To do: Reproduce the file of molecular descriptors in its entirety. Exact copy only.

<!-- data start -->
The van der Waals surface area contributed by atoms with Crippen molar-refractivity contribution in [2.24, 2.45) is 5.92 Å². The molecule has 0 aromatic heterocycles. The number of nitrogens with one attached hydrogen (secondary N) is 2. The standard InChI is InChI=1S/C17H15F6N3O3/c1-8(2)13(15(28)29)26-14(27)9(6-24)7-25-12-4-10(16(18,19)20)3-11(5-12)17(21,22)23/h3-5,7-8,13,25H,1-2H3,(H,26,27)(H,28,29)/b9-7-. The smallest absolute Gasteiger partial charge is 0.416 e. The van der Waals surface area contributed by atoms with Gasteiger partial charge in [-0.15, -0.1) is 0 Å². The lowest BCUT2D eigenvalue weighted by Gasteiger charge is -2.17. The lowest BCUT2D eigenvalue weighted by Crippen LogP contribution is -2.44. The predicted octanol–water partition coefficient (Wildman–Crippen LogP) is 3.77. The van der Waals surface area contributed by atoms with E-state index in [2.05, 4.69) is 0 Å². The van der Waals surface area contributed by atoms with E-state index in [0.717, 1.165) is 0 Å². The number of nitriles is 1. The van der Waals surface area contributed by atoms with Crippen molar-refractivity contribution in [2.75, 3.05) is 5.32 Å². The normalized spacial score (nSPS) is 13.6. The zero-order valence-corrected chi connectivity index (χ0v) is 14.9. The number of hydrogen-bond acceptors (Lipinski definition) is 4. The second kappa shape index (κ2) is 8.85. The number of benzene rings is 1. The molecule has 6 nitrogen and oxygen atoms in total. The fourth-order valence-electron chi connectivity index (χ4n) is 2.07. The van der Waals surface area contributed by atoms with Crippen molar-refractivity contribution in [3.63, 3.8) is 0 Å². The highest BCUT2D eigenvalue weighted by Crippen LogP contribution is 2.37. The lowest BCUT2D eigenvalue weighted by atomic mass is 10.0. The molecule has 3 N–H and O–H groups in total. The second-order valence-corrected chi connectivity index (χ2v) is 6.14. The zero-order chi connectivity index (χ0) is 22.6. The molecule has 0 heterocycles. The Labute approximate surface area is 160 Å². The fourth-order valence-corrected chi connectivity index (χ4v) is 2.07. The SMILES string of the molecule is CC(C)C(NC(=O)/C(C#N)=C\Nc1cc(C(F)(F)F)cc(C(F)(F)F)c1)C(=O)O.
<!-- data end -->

The van der Waals surface area contributed by atoms with Crippen molar-refractivity contribution in [2.24, 2.45) is 5.92 Å². The molecule has 0 aromatic heterocycles. The number of nitrogens with one attached hydrogen (secondary N) is 2. The standard InChI is InChI=1S/C17H15F6N3O3/c1-8(2)13(15(28)29)26-14(27)9(6-24)7-25-12-4-10(16(18,19)20)3-11(5-12)17(21,22)23/h3-5,7-8,13,25H,1-2H3,(H,26,27)(H,28,29)/b9-7-. The smallest absolute Gasteiger partial charge is 0.416 e. The van der Waals surface area contributed by atoms with Gasteiger partial charge in [-0.15, -0.1) is 0 Å². The lowest BCUT2D eigenvalue weighted by Gasteiger charge is -2.17. The lowest BCUT2D eigenvalue weighted by Crippen LogP contribution is -2.44. The predicted octanol–water partition coefficient (Wildman–Crippen LogP) is 3.77. The van der Waals surface area contributed by atoms with E-state index in [2.05, 4.69) is 0 Å². The van der Waals surface area contributed by atoms with E-state index in [0.717, 1.165) is 0 Å². The number of nitriles is 1. The van der Waals surface area contributed by atoms with Crippen molar-refractivity contribution in [2.75, 3.05) is 5.32 Å². The normalized spacial score (nSPS) is 13.6. The zero-order valence-corrected chi connectivity index (χ0v) is 14.9. The number of hydrogen-bond acceptors (Lipinski definition) is 4. The second kappa shape index (κ2) is 8.85. The number of benzene rings is 1. The molecule has 6 nitrogen and oxygen atoms in total. The fourth-order valence-electron chi connectivity index (χ4n) is 2.07. The van der Waals surface area contributed by atoms with Crippen molar-refractivity contribution in [3.63, 3.8) is 0 Å². The highest BCUT2D eigenvalue weighted by Crippen LogP contribution is 2.37. The lowest BCUT2D eigenvalue weighted by atomic mass is 10.0. The molecule has 3 N–H and O–H groups in total. The second-order valence-corrected chi connectivity index (χ2v) is 6.14. The zero-order chi connectivity index (χ0) is 22.6. The molecule has 0 heterocycles. The Labute approximate surface area is 160 Å². The fourth-order valence-corrected chi connectivity index (χ4v) is 2.07. The SMILES string of the molecule is CC(C)C(NC(=O)/C(C#N)=C\Nc1cc(C(F)(F)F)cc(C(F)(F)F)c1)C(=O)O.